if he's wrong, please explain why he's wrong
There's no question on the point that if an animal population is stable and it's rate of reproduction is faster than the rate of death from natural causes (this is true of all animals unless they practice birth control) then the average age at death will be less than the average age of death from old age. The greater it's reproductive rate the greater the difference.
The graphic posted gave the "natural life span" of various animals but really meant the average age of death from old age. The life span of an animal in nature is necessarily much shorter. A few animals do manage to get this old in nature but they are like lottery winners. Most of the losers don't make it out of infancy and they drag the average down.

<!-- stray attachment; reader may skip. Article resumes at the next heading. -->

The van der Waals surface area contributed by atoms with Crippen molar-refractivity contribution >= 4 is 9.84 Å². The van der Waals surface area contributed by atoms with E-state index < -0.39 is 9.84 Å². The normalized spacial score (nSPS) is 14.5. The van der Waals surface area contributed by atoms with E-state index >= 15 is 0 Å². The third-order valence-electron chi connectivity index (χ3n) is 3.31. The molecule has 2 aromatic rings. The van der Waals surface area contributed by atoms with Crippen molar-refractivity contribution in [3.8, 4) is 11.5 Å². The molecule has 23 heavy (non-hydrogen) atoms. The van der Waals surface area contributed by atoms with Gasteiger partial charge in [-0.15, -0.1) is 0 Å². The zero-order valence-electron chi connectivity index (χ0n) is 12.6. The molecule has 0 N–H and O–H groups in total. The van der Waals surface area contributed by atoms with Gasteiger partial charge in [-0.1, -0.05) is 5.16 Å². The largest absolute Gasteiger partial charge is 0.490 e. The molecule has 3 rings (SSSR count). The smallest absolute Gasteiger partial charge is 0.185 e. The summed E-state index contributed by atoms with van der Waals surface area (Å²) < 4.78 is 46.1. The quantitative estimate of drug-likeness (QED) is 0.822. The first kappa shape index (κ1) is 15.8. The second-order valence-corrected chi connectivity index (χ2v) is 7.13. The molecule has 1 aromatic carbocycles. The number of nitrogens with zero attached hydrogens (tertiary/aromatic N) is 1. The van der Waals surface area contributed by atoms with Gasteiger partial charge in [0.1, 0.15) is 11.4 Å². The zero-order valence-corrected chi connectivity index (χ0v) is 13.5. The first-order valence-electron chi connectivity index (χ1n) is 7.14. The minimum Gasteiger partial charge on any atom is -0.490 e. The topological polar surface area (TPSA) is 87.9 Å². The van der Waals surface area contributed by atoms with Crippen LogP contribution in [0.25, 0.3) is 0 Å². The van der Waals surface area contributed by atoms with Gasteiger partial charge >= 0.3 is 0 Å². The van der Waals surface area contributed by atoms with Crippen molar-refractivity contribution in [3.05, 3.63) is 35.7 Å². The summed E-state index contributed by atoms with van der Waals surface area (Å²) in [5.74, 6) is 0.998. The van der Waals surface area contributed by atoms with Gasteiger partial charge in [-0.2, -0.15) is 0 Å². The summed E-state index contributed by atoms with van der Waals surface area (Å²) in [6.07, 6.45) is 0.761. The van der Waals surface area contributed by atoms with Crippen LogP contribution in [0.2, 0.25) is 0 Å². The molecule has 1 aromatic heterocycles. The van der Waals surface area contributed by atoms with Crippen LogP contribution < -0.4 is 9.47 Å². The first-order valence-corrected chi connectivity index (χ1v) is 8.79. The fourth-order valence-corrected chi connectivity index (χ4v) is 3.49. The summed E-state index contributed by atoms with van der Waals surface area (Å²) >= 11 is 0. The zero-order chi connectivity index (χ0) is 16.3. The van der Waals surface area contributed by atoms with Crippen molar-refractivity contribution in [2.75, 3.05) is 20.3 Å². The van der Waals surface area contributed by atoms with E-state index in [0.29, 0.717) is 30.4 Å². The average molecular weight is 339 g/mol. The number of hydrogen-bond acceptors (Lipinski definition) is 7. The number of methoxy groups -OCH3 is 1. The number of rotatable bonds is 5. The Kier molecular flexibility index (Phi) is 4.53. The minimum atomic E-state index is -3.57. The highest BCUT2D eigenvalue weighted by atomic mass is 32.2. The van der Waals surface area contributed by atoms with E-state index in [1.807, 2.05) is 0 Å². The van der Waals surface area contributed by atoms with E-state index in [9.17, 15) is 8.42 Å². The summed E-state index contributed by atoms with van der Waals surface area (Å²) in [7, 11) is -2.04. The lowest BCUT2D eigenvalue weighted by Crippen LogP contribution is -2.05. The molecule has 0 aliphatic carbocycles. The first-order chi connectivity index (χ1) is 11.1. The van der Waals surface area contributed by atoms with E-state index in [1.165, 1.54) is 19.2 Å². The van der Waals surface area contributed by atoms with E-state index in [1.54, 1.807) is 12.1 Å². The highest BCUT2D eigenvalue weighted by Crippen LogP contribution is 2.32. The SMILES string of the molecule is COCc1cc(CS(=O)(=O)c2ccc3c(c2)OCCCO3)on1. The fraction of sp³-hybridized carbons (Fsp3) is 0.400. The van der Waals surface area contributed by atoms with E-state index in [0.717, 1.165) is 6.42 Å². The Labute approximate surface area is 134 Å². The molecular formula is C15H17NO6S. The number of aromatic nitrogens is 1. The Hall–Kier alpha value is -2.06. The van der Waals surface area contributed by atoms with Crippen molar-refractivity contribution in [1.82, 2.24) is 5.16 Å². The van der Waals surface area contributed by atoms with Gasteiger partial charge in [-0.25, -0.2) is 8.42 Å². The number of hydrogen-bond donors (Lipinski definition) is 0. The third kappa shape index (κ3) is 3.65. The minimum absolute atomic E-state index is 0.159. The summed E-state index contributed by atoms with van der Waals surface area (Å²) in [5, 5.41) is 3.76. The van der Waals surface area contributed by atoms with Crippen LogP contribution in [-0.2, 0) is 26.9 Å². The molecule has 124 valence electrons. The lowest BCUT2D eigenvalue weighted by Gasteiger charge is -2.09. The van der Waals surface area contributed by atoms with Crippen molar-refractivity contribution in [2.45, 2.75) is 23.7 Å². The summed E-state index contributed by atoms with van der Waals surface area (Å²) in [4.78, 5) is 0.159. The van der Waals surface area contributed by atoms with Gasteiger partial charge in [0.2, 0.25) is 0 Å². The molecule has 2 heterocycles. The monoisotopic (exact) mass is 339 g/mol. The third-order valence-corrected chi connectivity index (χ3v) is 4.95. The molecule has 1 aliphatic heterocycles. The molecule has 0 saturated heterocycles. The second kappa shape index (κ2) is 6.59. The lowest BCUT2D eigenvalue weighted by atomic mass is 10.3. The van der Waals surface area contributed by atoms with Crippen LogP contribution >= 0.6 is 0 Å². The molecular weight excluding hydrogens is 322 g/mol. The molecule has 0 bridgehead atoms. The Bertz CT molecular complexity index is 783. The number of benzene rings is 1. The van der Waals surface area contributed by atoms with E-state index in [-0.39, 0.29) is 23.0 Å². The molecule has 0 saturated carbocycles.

What's more interesting is how someone could be blind to such an error. It requires you to be in ignorance, willful or otherwise of the most fundamental characteristic of life, the engine of evolution. More animals are born than survive to reproduce, this is how natural selection adapts animals to their environment.
All animals get sustenance by harvesting the excess reproduction of plants or other animals. By animal husbandry and agriculture humans essentially insert themselves in the place of the carnivore or herbivore or disease or circumstance which would in the course of nature have harvested or limited the excess reproduction.